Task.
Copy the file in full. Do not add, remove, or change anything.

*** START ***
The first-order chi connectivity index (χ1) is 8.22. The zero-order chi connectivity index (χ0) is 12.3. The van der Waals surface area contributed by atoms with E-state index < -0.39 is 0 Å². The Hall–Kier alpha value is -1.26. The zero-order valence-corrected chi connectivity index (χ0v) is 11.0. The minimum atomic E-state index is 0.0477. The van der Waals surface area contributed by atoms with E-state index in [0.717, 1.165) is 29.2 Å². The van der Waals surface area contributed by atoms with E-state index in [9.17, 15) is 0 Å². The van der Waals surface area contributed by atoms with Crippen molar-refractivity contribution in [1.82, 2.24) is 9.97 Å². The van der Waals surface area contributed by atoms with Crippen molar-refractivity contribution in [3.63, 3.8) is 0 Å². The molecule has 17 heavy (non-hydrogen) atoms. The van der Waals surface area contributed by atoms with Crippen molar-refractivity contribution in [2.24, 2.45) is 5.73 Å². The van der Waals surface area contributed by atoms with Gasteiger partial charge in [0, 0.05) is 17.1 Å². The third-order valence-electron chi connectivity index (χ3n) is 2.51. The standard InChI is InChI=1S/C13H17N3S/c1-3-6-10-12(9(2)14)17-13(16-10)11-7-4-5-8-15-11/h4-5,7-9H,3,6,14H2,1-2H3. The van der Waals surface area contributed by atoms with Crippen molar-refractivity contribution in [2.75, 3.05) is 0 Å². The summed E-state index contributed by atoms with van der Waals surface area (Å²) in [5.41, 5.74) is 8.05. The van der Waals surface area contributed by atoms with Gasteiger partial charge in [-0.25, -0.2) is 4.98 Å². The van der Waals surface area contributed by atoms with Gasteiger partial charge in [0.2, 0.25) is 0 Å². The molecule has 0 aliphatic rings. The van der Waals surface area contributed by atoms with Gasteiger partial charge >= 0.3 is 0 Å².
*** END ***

The first-order chi connectivity index (χ1) is 8.22. The zero-order chi connectivity index (χ0) is 12.3. The van der Waals surface area contributed by atoms with E-state index < -0.39 is 0 Å². The Hall–Kier alpha value is -1.26. The zero-order valence-corrected chi connectivity index (χ0v) is 11.0. The minimum atomic E-state index is 0.0477. The van der Waals surface area contributed by atoms with E-state index in [0.717, 1.165) is 29.2 Å². The van der Waals surface area contributed by atoms with E-state index in [9.17, 15) is 0 Å². The van der Waals surface area contributed by atoms with Crippen molar-refractivity contribution in [1.82, 2.24) is 9.97 Å². The van der Waals surface area contributed by atoms with Crippen molar-refractivity contribution in [3.63, 3.8) is 0 Å². The molecule has 17 heavy (non-hydrogen) atoms. The van der Waals surface area contributed by atoms with Crippen molar-refractivity contribution in [2.24, 2.45) is 5.73 Å². The van der Waals surface area contributed by atoms with Gasteiger partial charge in [0, 0.05) is 17.1 Å². The third-order valence-electron chi connectivity index (χ3n) is 2.51. The standard InChI is InChI=1S/C13H17N3S/c1-3-6-10-12(9(2)14)17-13(16-10)11-7-4-5-8-15-11/h4-5,7-9H,3,6,14H2,1-2H3. The van der Waals surface area contributed by atoms with Crippen molar-refractivity contribution in [2.75, 3.05) is 0 Å². The summed E-state index contributed by atoms with van der Waals surface area (Å²) in [5.41, 5.74) is 8.05. The van der Waals surface area contributed by atoms with Gasteiger partial charge in [-0.25, -0.2) is 4.98 Å². The van der Waals surface area contributed by atoms with Gasteiger partial charge in [0.2, 0.25) is 0 Å². The molecule has 0 aliphatic rings. The van der Waals surface area contributed by atoms with Gasteiger partial charge >= 0.3 is 0 Å².